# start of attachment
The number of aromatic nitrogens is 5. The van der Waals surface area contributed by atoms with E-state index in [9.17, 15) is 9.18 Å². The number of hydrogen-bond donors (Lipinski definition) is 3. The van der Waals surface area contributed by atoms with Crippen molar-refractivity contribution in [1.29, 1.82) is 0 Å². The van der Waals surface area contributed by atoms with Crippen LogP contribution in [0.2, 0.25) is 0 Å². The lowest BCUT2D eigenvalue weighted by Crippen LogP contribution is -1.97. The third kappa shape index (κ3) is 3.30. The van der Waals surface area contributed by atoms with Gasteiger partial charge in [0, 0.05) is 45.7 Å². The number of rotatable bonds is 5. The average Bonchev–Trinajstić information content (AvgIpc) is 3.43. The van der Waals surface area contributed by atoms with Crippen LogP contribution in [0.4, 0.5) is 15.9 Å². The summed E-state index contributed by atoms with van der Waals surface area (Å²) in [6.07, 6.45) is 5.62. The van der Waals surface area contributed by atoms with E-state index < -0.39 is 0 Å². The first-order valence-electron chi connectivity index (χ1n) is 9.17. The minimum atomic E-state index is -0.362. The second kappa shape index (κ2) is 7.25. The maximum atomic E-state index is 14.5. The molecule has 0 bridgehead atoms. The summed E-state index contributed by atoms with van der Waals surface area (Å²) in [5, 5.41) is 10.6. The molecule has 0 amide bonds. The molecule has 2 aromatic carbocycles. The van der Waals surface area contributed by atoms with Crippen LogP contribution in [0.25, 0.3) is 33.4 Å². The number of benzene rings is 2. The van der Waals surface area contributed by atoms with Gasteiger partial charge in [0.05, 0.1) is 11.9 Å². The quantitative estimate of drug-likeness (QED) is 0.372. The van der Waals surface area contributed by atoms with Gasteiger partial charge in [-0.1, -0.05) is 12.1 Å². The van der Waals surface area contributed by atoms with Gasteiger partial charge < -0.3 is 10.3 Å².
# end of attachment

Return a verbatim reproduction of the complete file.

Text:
The number of aromatic nitrogens is 5. The van der Waals surface area contributed by atoms with E-state index in [9.17, 15) is 9.18 Å². The number of hydrogen-bond donors (Lipinski definition) is 3. The van der Waals surface area contributed by atoms with Crippen molar-refractivity contribution in [1.29, 1.82) is 0 Å². The van der Waals surface area contributed by atoms with Crippen LogP contribution in [0.2, 0.25) is 0 Å². The lowest BCUT2D eigenvalue weighted by Crippen LogP contribution is -1.97. The third kappa shape index (κ3) is 3.30. The van der Waals surface area contributed by atoms with Gasteiger partial charge in [0, 0.05) is 45.7 Å². The number of rotatable bonds is 5. The average Bonchev–Trinajstić information content (AvgIpc) is 3.43. The van der Waals surface area contributed by atoms with Crippen LogP contribution in [0.4, 0.5) is 15.9 Å². The summed E-state index contributed by atoms with van der Waals surface area (Å²) in [6.07, 6.45) is 5.62. The van der Waals surface area contributed by atoms with E-state index < -0.39 is 0 Å². The first-order valence-electron chi connectivity index (χ1n) is 9.17. The minimum atomic E-state index is -0.362. The second kappa shape index (κ2) is 7.25. The maximum atomic E-state index is 14.5. The molecule has 0 bridgehead atoms. The summed E-state index contributed by atoms with van der Waals surface area (Å²) in [5, 5.41) is 10.6. The molecule has 0 amide bonds. The molecule has 2 aromatic carbocycles. The van der Waals surface area contributed by atoms with Crippen LogP contribution in [0.25, 0.3) is 33.4 Å². The number of benzene rings is 2. The van der Waals surface area contributed by atoms with Gasteiger partial charge in [0.05, 0.1) is 11.9 Å². The quantitative estimate of drug-likeness (QED) is 0.372. The van der Waals surface area contributed by atoms with Gasteiger partial charge in [-0.1, -0.05) is 12.1 Å². The van der Waals surface area contributed by atoms with Gasteiger partial charge < -0.3 is 10.3 Å².